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well...

I got the feeling you were just messing around from the example. But I wanted to stress how messy it can get when you play with special variable none the less.

Yes, your first method is probably more akin to what I would do (disclaimer: jptxs only pretends to be a programmer. he is actually a philosopher with delusions of CS). But you could probably think of ten more to benchmark if you want, like print map { join "", @{$_}, "\n" } @data; comes immediately to mind. As for additional function calls, I think it comes down to the benchmarking of the thing. Sometimes less is not better if the one function you call ends up using more resources than two trimmer ones would have for the same task. Benchmark and be happy.

Your realization about using the bare @$x as opposed to the double-quoted version is correct. Neat, eh? I love it when stuff becomes clear too : ) And you can pass as many elements to print as you like. Just be sure to start using '()' after a while if you line up a bunch of functions since it can get pretty confusing.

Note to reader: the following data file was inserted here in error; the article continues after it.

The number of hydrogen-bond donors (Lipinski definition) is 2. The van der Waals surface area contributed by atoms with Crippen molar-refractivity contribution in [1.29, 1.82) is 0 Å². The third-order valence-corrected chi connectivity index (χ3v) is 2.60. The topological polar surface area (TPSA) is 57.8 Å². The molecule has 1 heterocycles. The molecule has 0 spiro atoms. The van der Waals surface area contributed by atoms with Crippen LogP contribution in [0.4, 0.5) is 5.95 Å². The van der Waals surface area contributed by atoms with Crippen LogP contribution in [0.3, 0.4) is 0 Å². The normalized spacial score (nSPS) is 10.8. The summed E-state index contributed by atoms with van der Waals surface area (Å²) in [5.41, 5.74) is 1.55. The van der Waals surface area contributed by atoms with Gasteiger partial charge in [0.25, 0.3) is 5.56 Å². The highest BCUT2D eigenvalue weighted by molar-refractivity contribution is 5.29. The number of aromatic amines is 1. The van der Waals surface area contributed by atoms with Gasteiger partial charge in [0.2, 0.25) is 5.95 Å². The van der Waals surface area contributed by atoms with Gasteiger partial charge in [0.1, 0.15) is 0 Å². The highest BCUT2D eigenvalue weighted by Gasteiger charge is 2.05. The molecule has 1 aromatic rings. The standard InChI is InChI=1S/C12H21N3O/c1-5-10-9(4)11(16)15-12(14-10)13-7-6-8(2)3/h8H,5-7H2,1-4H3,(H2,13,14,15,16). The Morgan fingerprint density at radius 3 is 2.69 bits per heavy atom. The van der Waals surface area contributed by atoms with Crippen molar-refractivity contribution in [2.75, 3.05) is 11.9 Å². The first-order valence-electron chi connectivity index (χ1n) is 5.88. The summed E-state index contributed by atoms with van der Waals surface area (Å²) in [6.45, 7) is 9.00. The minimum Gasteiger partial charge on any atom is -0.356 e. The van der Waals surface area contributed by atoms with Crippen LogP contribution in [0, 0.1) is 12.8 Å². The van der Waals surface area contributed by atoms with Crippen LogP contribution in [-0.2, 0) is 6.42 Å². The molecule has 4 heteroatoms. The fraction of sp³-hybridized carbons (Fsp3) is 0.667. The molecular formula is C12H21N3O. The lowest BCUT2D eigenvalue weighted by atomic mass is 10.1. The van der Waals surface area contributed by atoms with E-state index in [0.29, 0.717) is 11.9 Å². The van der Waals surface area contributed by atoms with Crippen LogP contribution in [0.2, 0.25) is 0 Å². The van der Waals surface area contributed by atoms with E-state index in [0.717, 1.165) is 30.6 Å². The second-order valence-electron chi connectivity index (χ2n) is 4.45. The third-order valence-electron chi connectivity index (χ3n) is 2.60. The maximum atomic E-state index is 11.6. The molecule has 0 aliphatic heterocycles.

As for which is better, I'm a little unclear on what you mean. If you mean to say your way is the first way you did it, i.e. for my $x (@data){...; I think that's fine for any list since you need to go through every element anyway. Looping through very large lists is just something that slows down as the lists grows - no way around that really. If your way is changing the $" vaiable, then I'd have to say there are better ways to go as stated. Ultimately the creed holds true - TMTOWTDI; and how you decide to do it will be based on needs, skill, function and feeling.

I think it's super-cool to play with perl to try and understand what's up - I do so as often as I can.

<myExperience> $mostLanguages = 'Designed for engineers by engineers.'; $perl = 'Designed for people who speak by a linguist.'; </myExperience>

In reply to Re: (jptxs2) Help with @LoL by jptxs
in thread Help with @LoL by zzspectrez

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